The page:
“Train like a champion”, that’s what you’re told. But has anyone discussed the importance of sleep with you? If so, have they offered any tips for effective sleep?
In part 1 I covered:
- The importance of sleep
- How a good night’s sleep occurs way before bedtime and;
- How to apply expert strategies to optimise sleep your sleep tonight
In part 2 I want to introduce a very simple technique you can use to know whether you’re getting the quality sleep you need.
But first, another piece of interesting science. Watch this TED talk to find out how sleep actually cleans the brain.
There’s an app for that
There really is… a search for “sleep app” in the Apple ‘app store’ returns 4160 results. Obviously not all of these are “sleep apps” but there’s probably more than a few.
So what are these sleep apps?
Sleep apps reportedly record you snoozing and some even define the type of sleep you’re getting (the sleep phase). They try and do this by tracking your body movements during sleep by using the accelerometer in your phone. The app then makes an assumption about what sleep phase you’re in depending upon movement.
For example, if you’re moving around a lot then you’re probably in a light sleep cycle such as stage 1 or 2. If the accelerometer isn’t picking up much movement then you’re probably in a deep sleep cycle such as stage 3.
But are these sleep apps valid tools to assess your sleep? In other words, do they measure what they say they’re measuring.
Two pieces of research suggest they don’t. The first (you can read here), concluded that none of the sleep apps they reviewed were based on strong scientific evidence, unless they included a validated short questionnaire.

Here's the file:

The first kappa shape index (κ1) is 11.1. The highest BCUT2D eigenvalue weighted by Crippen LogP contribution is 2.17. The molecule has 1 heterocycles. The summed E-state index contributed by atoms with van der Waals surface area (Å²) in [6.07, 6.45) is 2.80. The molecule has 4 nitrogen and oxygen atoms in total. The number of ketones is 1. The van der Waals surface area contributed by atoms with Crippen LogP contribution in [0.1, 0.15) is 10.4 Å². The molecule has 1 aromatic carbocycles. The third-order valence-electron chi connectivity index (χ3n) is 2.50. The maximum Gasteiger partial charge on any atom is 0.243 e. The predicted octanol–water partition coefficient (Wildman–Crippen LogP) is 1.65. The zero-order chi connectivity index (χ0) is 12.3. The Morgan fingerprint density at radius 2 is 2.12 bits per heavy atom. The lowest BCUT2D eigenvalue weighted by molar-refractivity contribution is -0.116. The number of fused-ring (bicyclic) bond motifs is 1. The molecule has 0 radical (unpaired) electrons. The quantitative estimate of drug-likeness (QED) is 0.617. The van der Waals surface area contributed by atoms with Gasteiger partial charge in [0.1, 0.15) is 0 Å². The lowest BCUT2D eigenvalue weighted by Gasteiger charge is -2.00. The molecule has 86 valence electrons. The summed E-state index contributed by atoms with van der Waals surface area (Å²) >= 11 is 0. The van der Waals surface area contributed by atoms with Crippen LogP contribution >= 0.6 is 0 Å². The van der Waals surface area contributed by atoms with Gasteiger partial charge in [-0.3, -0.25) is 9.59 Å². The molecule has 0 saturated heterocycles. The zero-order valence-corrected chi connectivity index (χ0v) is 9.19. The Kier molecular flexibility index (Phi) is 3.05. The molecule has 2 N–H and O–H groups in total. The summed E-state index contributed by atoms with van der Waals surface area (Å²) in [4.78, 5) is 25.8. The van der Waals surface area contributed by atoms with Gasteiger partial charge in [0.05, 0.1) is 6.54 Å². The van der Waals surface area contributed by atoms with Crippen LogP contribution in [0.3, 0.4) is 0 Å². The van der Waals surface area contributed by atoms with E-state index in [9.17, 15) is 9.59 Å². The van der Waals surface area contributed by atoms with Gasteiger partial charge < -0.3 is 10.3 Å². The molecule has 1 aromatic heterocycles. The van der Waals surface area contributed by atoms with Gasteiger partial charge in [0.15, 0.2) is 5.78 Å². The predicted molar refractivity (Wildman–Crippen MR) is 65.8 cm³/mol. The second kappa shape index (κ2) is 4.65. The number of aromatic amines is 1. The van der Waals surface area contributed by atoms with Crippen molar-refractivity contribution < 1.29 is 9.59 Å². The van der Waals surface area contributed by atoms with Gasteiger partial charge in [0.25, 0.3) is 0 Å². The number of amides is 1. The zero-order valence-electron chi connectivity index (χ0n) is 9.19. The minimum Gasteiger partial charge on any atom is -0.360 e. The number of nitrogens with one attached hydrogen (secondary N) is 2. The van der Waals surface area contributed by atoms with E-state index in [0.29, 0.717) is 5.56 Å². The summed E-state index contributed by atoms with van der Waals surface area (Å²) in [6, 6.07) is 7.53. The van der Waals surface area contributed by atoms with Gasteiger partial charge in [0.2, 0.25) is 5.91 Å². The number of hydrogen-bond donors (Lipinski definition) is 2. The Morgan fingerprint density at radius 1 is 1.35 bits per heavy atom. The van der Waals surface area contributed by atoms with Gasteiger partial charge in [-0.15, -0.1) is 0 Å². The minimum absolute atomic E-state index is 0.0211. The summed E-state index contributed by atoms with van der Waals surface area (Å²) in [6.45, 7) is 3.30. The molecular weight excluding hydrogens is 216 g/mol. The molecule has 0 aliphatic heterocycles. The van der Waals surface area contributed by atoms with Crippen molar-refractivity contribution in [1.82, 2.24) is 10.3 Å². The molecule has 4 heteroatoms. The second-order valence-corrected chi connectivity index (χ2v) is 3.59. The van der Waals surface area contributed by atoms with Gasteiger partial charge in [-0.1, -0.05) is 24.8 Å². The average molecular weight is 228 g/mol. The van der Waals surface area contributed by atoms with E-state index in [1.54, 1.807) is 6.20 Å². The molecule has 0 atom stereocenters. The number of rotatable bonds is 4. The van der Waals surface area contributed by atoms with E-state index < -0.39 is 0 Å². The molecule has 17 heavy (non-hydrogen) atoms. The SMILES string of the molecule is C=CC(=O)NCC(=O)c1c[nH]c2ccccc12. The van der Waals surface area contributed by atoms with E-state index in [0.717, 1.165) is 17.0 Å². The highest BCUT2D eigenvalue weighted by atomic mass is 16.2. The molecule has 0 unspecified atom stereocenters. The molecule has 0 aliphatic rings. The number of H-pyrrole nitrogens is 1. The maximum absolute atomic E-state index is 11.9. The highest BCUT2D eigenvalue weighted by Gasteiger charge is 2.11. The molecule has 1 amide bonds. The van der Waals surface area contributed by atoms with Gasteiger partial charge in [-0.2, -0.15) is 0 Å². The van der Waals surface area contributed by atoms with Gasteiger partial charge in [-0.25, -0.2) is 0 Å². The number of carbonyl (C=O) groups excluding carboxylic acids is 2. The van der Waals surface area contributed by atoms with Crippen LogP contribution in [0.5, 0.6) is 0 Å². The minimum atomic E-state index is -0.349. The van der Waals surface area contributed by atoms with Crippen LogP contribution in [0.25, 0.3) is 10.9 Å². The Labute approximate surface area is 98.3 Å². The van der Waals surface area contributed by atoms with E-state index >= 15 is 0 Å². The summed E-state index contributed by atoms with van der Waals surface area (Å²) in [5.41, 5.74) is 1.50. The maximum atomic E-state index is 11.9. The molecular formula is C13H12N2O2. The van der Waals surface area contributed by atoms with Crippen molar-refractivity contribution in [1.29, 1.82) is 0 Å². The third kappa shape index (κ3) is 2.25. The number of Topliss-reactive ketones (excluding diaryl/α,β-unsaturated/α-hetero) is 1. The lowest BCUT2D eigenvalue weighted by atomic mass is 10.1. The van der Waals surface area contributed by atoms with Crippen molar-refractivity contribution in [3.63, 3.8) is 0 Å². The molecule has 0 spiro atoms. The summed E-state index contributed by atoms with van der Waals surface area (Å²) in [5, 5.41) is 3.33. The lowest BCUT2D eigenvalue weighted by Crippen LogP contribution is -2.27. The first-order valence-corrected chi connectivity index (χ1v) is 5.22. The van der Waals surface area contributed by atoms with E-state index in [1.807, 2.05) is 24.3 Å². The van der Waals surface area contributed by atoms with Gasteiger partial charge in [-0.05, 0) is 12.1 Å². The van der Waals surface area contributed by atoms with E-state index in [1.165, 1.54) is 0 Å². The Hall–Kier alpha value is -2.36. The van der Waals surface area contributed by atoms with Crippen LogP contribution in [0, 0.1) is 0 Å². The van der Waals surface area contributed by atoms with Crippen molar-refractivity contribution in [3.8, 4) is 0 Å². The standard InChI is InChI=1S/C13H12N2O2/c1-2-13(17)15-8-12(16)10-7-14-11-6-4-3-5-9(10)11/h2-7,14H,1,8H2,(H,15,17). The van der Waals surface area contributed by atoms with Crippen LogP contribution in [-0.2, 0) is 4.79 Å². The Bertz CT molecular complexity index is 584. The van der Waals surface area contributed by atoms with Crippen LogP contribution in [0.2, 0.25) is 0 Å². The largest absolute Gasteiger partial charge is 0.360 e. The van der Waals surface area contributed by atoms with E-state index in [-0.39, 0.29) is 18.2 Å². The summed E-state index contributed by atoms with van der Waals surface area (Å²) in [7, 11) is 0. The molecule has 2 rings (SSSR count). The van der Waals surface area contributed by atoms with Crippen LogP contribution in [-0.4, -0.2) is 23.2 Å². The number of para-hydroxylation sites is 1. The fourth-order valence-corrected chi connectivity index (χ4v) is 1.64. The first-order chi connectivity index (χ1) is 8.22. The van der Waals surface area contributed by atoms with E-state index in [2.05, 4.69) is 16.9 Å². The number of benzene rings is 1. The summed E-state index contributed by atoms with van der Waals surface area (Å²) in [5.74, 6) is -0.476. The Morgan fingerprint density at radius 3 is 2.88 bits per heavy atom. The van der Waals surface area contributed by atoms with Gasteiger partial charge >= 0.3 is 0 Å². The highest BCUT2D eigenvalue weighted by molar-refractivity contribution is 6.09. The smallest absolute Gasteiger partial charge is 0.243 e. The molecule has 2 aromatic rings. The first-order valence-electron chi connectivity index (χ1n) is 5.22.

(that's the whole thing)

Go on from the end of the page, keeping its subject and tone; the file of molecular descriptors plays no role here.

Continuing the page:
The second (that you can read here) suggested that until these apps can match the medical gold-standard, they should be used along with some common sense.
One app (out of the 4160) is Sleep Time. Given the research that’s been done, I don’t worry too much about all the statistics it throws out.
What it’s useful for is setting and quantifying your sleep goal. I know that I need at least 8 hours sleep after a heavy training day. If you’re training twice a day you might need 10 hours. I know that on a lighter day I can just about get away with 7 to 8 hours.
I can also check the consistency of the my sleep and wake times. In part 1 I mentioned that having a regular sleep and wake time was good practice. I try to go to bed at 10 pm and I’ll wake at 6:30 am.
We’d recommend that you assess the amount of sleep you’re getting. You might be a little surprised about how little you get or how inconsistent it is. Remember sleep is very important, especially for young athletes.
A recent piece of research suggested that chronic lack of sleep is associated with increased sports injuries in adolescent athletes.
They found that young athletes who got less than 8 hours sleep nearly doubled their risk of injury.
Check your zzzz’s.